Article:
13. It's always interesting to read a real debate about a poet's ability, and I am enjoying this one. I do wish, however, that Lasky's husband felt as passionately about her actual poetry as he does about defending her personally.

    There's something suspicious about a reply that does not allow the poems to speak for themselves, but instead throws around words like "misogynist" and changes the level of debate to one of personal attack. I question whether Thom really believes Lasky's poetry can withstand close scrutiny, as he doesn't offer (in, say, the way that Nicholas Manning or Douglas Manning do) concrete interaction with the poems, but instead cries "woman-hater."

    As a woman who writes, myself, I'm often frustrated when people stand up for my work on the basis that anyone who criticizes me must not like women. I imagine it's similar to minority poets who, instead of getting meaningful engagement, are instead told that their critics are racist.

    Any poet worth her salt knows bad reviews are part of the game, and most are wise enough to keep them in the realm where they belong: namely, that of one person's opinion.

    I respect Lasky for not taking the bait. I only wish her husband hadn't decided to override that decision, defending her honor in a way that, frankly, smacks of paternalistic condescension, the kind of insidious sexism that masquerades as good intent while simultaneously admitting that a woman's poetry (or her feelings?) can't possibly withstand a negative, even savage, review.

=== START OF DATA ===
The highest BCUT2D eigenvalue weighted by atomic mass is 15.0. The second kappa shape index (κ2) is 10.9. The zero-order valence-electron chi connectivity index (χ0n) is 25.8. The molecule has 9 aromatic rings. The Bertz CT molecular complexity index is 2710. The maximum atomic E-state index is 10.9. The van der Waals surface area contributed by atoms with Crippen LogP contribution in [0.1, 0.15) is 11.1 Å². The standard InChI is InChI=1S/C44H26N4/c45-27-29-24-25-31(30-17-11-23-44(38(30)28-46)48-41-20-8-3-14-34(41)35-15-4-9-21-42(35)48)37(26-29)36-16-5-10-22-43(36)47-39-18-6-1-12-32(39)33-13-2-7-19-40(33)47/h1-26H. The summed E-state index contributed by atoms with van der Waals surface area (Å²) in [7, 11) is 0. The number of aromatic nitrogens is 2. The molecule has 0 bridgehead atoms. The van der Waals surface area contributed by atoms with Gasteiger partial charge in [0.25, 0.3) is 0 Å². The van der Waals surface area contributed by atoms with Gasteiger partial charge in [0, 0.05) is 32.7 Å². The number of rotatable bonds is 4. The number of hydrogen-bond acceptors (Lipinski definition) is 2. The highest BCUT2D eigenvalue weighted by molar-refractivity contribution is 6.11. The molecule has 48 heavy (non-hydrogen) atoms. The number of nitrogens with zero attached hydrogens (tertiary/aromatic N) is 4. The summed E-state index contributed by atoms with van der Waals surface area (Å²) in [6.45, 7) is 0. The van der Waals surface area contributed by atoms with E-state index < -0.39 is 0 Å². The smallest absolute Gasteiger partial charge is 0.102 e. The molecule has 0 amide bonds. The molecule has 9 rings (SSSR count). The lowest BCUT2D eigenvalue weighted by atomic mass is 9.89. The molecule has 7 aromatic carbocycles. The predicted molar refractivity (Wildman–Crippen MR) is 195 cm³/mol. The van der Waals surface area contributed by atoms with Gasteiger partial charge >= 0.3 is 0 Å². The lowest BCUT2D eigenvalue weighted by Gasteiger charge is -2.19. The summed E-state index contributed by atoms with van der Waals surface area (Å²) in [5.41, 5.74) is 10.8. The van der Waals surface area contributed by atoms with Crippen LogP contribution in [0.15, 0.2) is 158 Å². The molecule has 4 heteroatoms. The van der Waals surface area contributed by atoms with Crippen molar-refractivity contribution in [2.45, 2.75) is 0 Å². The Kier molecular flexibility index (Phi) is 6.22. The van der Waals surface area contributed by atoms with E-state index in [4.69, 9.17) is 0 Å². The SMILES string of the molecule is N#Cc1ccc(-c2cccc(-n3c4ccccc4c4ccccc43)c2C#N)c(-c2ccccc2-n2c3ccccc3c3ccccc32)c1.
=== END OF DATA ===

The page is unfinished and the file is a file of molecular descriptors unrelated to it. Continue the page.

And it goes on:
14. @Emily, I wasn't trying to debate Dottie's abilities as a poet or the value of her work. That I will leave to less partial, if not more capable, hands--at least for now. Of course by being Dottie's husband and daily talking about poetry and much else with her I feel that I may have insights into her work I expect few others have. And I will save those insights for a venue more hospitable than the bitter and toxic online environment that Michael Tracy Thurston clearly seeks to cultivate through the above post. On the charge of misogyny (or simply the flagrant disregard of certain critical presuppositions historically damaging to the reception of women's writing): it stands. And so does my suggestion that what and how Thurston is arguing reinforces forms of racism and ethnocentrism based upon hegemonic language use. That Professor Thurston has yet to address the above comments in response to his post proves him incapable of owning his hateful (not "savage," not "negative") remarks. As for "paternalistic condescension," I don't feel that is what I am doing at all, though I do agree Dottie was wise not to take "the bait" (as you call it) since it takes a good deal of energy to call someone out--especially online. I am curious about the anonymity of your identity too, Emily, since I have been scrutinized for not disclosing my relationship to Dottie upfront. Could it be that you are related to "MT" somehow? I can't help but wonder. Regardless, I do not retract anything that I've written above, though I do admit my remarks were written out of a sense of outrage at a kind of bullying that I witness all too frequently amidst forums for poetry on the Internet, as if there were no consequences to the ways that we use words when not physically present among those who we would indirectly and directly address. That this bullying has been perpetrated by an associate professor at a distinguished women's college (Smith) makes the particular instance all the more disturbing and in need of redress. --Thom